But it's easy to understand why, with little oversight as to where the money's going, it looks like everything done by any company receiving tax dollars is doing it on the people's dime. So if a firm throws a Christmas party, it looks like it's paid for by the federal government.
Yet another thing that has irritated people is that the banks receiving federal dollars haven't started loaning them out, especially to average people. And if you're contemplating buying a house for your family, it's understandable that you're upset that the firm that might decline to give you a mortgage got a bailout.
But from the banks' perspective, it's got to hold on to this cash. That's because it has massive amounts of toxic assets on its balance sheets: in many cases, literally billions of dollars on the page that are really worth millions. And if they admit that those assets are worth millions and not billions, suddenly they're massively in the red. And insolvent. And bankrupt. And they close. And these bad investments aren't paying off, meaning there's not as much cash on hand to pay other investors -- people like you and me, with money in the bank, along with building loans and everything else. So a few billion from the federal government gives these banks cash reserves, which will help them survive the devaluation of these toxic assets, so they've got to hold on to them.
If this sounds abstract, think of it this way: our bailout money wasn't to give these banks money to keep making loans. It was just to keep those banks afloat and prevent the kind of crisis of confidence in them that would cause a Lehman-like collapse. And to make sure they have the money to hand us, when we make withdrawls from our accounts. Not to mention that, if the bank did collapse, the federal government would sometimes have to repay investors' accounts, because they're insured.
Still, Obama's heard people and is making a lot of noise about getting banks to start making loans again. He's not doing this because it's sound policy for those banks. He's doing this because those loans would stimulate the economy, provide jobs, and get families homes. Economically, it's a calculated risk. Politically, it's a no-brainer.
Then there's the complaint that the bailouts have massively increased the national debt, which is undeniable. This debt is going to be passed on to our children, and it threatens the long-term security of the United States. An awful lot of it is owned by foreign nationals like China, which gives those debtors power over the U.S.
This is a real problem. But now's not the time to worry about it. Because in a Great Depression, the U.S. isn't going to make any debt payments. The time to worry about debt is when times are good.
Under Clinton, when the federal government ran surpluses year after year, projections showed that the national debt could be paid off within a decade. Doing so would involve penalties for early repayment, written into those loans. And it's hard to score political points by paying off debt, rather than spending it on pork for your state or district. And it's a symptom of good times that you think they'll go on forever, that there's no need to worry about debt and bad times to come. But in retrospect, this was when we should have paid off the debt. Or loan the surplus money out to other nations, accumulating interest and avoiding our own early repayment penalties. Or put it into an account for the economic downturns to come, like paying for these bailouts.
We didn't do that. We should've, but we didn't. Next time we run surpluses, we need to.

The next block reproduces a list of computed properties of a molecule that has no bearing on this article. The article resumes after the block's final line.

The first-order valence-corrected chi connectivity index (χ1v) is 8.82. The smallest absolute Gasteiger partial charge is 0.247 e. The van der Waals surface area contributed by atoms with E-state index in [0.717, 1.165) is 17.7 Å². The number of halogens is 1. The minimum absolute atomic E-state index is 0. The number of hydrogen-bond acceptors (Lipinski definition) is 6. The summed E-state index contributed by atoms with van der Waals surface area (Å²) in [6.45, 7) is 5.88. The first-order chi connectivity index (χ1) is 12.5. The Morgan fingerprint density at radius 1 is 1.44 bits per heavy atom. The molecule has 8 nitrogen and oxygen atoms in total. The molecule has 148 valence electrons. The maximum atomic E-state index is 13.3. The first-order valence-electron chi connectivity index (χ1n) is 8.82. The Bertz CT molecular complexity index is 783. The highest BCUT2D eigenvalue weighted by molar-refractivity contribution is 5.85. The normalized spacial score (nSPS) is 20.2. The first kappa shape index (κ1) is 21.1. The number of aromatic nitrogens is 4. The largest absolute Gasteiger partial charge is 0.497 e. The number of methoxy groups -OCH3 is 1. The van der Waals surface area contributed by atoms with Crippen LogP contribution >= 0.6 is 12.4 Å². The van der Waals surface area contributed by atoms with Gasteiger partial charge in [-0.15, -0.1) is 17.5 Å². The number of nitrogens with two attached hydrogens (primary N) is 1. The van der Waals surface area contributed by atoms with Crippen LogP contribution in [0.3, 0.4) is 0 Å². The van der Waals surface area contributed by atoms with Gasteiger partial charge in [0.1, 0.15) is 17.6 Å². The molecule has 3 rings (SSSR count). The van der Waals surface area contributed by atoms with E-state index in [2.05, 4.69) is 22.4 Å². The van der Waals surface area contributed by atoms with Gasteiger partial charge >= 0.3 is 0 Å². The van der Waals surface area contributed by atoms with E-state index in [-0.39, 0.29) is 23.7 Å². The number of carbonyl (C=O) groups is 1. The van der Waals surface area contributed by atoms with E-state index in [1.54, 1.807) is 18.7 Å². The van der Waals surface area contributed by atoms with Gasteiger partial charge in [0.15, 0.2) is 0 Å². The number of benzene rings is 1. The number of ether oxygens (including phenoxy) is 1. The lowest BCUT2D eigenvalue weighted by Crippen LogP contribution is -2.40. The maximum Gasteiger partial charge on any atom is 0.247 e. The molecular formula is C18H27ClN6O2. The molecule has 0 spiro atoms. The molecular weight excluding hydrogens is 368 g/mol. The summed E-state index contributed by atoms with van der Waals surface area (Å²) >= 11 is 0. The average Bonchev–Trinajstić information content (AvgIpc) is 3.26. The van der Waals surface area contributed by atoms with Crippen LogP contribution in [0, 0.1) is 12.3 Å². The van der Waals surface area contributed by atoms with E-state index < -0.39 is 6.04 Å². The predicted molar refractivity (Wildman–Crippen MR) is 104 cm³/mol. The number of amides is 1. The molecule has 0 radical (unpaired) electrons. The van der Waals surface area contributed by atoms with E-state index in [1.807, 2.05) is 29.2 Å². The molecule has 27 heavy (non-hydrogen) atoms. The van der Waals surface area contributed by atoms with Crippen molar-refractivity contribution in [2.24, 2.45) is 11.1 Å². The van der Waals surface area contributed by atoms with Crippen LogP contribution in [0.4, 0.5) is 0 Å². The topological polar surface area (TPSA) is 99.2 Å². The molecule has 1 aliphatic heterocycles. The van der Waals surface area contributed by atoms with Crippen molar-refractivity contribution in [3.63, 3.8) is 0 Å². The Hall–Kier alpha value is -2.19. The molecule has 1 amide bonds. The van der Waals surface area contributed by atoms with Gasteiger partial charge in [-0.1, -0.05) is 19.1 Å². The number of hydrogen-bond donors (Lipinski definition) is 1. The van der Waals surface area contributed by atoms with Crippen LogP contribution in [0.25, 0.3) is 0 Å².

But now we're facing economic collapse, and that's not the time to worry about debt. That's when you spend, spend, spend, to stimulate the economy. Because if you let it collapse, you're not going to be in any position to pay off your existing debt. Every dollar that lessens the blow doesn't just improve the economy now, but ripples through the economy for years to come -- creating more tax revenue that can pay down debts later.
And it's worth pointing out that the national debt has been with us for a long time. It stayed at manageable levels until Reagan, when it shot through the roof. Its increase lessened under Clinton, then shot through the roof again under George W. Bush. Now, it's shooting through the roof again under Obama, but this time for a very good reason. Because economically, it's better to accumulate debt to stimulate a collapsing economy than for experimental wars that, however justified, create more terrorists than they kill. And you can't condemn Obama's accumulation of national debt and not condemn both Ronald Reagan and George W. Bush even more strongly.
Inflation is another public gripe. And it's true that the government is printing money to pay for these bailouts. But inflation isn't through the roof. And, like the national debt, now isn't the time to worry about inflation. A little inflation isn't a bad price to pay to avoid a Great Depression.
People are also angry because the economy is still so terrible that the bailouts don't seem to have worked.
And it's hard not to be angry, when unemployment's over 10%. Almost everyone knows someone who's lost his job and can't find another, and it's hard. It's hard on families. It's hard psychologically. It's hard on every imaginable level -- and ones you can't imagine until it happens to you.
But the bailout wasn't to fix the economy. It was to prevent another Great Depression.
We will never know for certain how many jobs the bailouts have created. The Obama administration has created an online job tracker, where you can zoom in on an area and see dots representing saved and created jobs. There were errors, which have been much-publicized. But you can clearly see how jobs have been saved. And there are a lot of saved jobs that don't appear there: companies report their own statistics, some are more conservative than others, and positions that would have been terminated at a later date haven't yet been counted. Then there are the ripple effects: the people with these saved jobs spend money, helping other companies and saving jobs there. And companies hire contractors who don't report to the government because they didn't get federal dollars directly.